Pastor Wilbert Miller’s Sermon
“The Truth Will Make You Free”
John 8: 31-36
500th Commemoration of the Reformation
October 29, 2017
Bach Vespers (Ein feste Burg ist unser Gott)
Please let me say to you, “Happy 500th Anniversary of the Reformation.”
And, while I am at it, please excuse any Lutherans sitting near you who sang “A Mighty Fortress Is Our God” a bit too rambunctiously for your taste. We simply cannot help ourselves as we ruminate on our fearless leader, Herr Doktor Martin Luther. We love his vigor against Pope Leo X; we adore his courage, standing before Holy Roman Emperor Charles V and proclaiming, “I cannot do otherwise. Here I stand. May God help me, Amen;” we revere his towering intellect, translating the Bible into the German vernacular. Forgive us, please, at least tonight, for being a bit more boisterous than is typical for us pokerfaced Lutherans as we cheer for our guy, the fellow who turned the world upside down.
We Lutherans, by the way, have gotten into hot water over the years, making claims about Luther similar to those who stood before Jesus and said, “We are descendants of Abraham and have never been slaves to anyone.” We have sung grandiose things at worship as our choir just did; were you paying attention to what they sang: “Long live Luther, long live Melanchthon! Long live you luminaries of this land!”—and I am told the uncensored version actually has something, that the sopranos sang, about giving honor to the Elector Frederick the Wise—that can’t possibly be Psalm 119 as it states in our bulletin, can it?
On his best days, Luther would censure us for raising our beer steins too high in his honor. It was he, after all, who warned: “People should not call themselves Lutherans, but Christians…How did I, poor stinking bag of maggots that I am, come to the point where people call the children of Christ by my evil name?”
Oh, the dangers of this 500th observance of the Reformation. I don’t need to tell you the other side of Luther, the outrageous and bombastic, arrogant and horrid side. Think of the tragic fault lines between Lutheran and Roman Catholic; think of the ecclesiastic squabbles that have led to horrific wars. You have likely experienced similar family brawls, all because we claim to bear a greater truth than someone else.
And there is the other abhorrent part, Luther’s anti-Semitism. Some of Luther’s writings on the Jewish people are so vile that our Evangelical Lutheran Church in America declared in 1994: “Lutherans feel a special burden because of certain elements in the legacy of the reformer Martin Luther and the catastrophes, including the Holocaust of the twentieth century, suffered by Jews in places where the Lutheran churches were strongly represented.”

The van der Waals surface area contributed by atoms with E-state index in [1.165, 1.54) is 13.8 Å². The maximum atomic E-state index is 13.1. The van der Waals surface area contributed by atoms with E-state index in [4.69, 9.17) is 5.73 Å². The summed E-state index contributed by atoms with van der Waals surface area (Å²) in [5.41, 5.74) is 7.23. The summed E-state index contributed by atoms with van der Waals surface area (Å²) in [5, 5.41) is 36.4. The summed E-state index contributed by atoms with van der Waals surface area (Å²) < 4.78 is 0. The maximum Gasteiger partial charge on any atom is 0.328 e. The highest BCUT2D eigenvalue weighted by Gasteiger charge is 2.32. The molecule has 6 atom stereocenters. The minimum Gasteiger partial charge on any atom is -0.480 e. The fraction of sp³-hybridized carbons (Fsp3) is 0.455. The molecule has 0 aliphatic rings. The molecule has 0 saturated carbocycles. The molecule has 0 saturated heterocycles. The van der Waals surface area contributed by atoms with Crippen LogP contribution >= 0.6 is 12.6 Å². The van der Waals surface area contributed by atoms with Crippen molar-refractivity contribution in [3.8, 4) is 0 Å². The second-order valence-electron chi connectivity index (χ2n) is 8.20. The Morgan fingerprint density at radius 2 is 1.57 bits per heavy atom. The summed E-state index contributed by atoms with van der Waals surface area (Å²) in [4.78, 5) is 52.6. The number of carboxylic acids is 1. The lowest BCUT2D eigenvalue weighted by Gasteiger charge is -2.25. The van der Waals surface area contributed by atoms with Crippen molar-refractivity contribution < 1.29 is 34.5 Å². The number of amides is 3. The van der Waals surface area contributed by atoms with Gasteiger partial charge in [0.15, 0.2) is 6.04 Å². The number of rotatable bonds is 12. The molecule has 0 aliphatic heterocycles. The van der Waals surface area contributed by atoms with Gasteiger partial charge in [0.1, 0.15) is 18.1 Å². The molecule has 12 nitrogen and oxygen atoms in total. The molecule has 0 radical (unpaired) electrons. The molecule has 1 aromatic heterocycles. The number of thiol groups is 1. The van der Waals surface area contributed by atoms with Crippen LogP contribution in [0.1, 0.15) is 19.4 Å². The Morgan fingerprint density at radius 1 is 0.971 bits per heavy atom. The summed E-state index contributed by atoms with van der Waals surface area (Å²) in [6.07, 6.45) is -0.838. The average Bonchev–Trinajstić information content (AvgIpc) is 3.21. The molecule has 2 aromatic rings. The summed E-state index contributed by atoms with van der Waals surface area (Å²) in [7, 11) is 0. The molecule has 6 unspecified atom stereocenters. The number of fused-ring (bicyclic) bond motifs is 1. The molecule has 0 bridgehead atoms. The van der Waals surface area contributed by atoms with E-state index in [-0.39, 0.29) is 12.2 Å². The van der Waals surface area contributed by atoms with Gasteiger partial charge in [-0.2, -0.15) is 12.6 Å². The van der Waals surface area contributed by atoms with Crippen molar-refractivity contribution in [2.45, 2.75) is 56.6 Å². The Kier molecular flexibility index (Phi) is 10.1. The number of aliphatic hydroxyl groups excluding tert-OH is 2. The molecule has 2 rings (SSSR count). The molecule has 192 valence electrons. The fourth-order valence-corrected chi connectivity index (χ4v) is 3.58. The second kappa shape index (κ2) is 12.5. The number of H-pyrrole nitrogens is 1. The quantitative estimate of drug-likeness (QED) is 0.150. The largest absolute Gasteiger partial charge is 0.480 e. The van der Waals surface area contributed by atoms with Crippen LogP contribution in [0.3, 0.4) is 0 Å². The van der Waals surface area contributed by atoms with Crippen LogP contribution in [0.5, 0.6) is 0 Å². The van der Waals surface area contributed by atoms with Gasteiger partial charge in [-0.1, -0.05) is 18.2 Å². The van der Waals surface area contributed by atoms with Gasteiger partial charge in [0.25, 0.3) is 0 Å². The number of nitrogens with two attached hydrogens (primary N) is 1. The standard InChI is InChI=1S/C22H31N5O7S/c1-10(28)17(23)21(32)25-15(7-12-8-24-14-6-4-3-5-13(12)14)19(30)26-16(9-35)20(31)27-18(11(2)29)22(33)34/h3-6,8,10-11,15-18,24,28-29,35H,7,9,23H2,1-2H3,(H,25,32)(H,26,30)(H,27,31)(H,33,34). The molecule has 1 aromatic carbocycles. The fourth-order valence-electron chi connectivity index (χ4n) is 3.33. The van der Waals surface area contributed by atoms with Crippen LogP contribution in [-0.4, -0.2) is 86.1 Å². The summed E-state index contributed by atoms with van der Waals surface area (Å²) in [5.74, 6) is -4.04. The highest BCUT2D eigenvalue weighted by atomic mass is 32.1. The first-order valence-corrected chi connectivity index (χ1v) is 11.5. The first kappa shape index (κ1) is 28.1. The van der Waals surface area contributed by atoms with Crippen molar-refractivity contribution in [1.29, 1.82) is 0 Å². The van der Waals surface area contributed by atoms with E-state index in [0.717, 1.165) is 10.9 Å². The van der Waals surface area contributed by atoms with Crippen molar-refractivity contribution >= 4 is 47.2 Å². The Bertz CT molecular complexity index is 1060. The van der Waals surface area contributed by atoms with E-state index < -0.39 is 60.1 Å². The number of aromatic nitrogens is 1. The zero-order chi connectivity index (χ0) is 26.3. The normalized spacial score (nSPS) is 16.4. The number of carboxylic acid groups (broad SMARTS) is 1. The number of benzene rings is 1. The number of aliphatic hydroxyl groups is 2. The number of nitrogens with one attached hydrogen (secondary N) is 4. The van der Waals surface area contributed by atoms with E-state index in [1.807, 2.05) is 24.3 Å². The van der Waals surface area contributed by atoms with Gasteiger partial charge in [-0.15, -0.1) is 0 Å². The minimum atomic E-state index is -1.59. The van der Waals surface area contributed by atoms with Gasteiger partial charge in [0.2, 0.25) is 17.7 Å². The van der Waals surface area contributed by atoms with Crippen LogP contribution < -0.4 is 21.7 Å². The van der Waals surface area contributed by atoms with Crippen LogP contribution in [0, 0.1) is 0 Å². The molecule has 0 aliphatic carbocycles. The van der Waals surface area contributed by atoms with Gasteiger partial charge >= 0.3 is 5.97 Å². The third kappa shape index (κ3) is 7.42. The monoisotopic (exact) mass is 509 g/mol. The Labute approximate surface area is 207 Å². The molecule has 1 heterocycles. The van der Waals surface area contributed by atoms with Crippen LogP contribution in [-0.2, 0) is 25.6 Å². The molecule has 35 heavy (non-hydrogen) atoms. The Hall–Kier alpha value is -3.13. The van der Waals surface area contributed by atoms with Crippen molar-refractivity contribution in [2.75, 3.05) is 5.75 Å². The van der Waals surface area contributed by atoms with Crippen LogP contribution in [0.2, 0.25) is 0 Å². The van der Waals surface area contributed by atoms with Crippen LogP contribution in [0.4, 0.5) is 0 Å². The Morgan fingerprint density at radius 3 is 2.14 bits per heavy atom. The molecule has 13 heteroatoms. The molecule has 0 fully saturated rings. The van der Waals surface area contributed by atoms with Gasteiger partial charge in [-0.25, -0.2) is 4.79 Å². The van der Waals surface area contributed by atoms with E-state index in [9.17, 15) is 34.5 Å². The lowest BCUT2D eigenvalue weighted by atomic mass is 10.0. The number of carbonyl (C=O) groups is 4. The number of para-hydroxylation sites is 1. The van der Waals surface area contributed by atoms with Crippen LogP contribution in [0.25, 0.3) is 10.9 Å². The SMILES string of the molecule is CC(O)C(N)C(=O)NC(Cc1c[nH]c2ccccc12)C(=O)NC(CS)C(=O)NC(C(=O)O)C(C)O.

If we are honest about the Reformation and, believe it or not, if we are true to Luther, we must tell the truth because, after all, we proclaim truth-telling will make us all free. And the truth is that Luther was human, very much so.
A few months ago, I attended a lecture by the Luther scholar Thomas Kaufmann who teaches at the University of Göttingen in Germany. One participant was particularly exasperated by Luther’s anti-Semitism. Professor Kaufmann simply said, “Say goodbye to Luther the hero!”
In our apologies for Luther’s anti-Semitism, our Lutheran church also noted: “Luther proclaimed a gospel for people as we really are, bidding us to trust a grace sufficient to reach our deepest shames and address the most tragic truths.”
That’s the good side of Luther, the truth that proclaims that all our heroes—including us!—are clay-feeted. We can be breathtakingly courageous and remarkably brilliant one day and pathetically cowardly and disgustingly offensive the next.
The Lutheran legacy we celebrate on this 500th anniversary of the Reformation is that God never gives up on us. As he so often did, Luther said it best, “God can carve the rotten wood and ride the lame horse.”
One of my favorite books is Graham Greene’s “The Power and the Glory.” It is about “a seedy little half-baked, cowardly, adulterous, whiskey priest in revolutionary Mexico.” Frederick Buechner writes: “Every life he touches is somehow brought a little more to life by his presence, making him a saint in a way, not a saint in the sense of a plaster saint, of a haloed saint, but a saint in the sense of a person as mixed up as the rest of us through whom, nonetheless, God’s grace was able to work.”
Luther was like the whisky priest as, by the way, is the church on earth and as are we all. The wonder is that God makes music through scoundrels and vagabonds, ragamuffins and jailbirds, Luther and Bach, and, yes, you and me. Our music-making, each in our own way, is as wondrous and brilliant as Luther’s “Ein feste Burg ist unser Gott.” For that alone, it is well worth celebrating this 500th observance of the Reformation. As we lift our beer steins high, let us give glory to God alone on this 500th anniversary of the Reformation.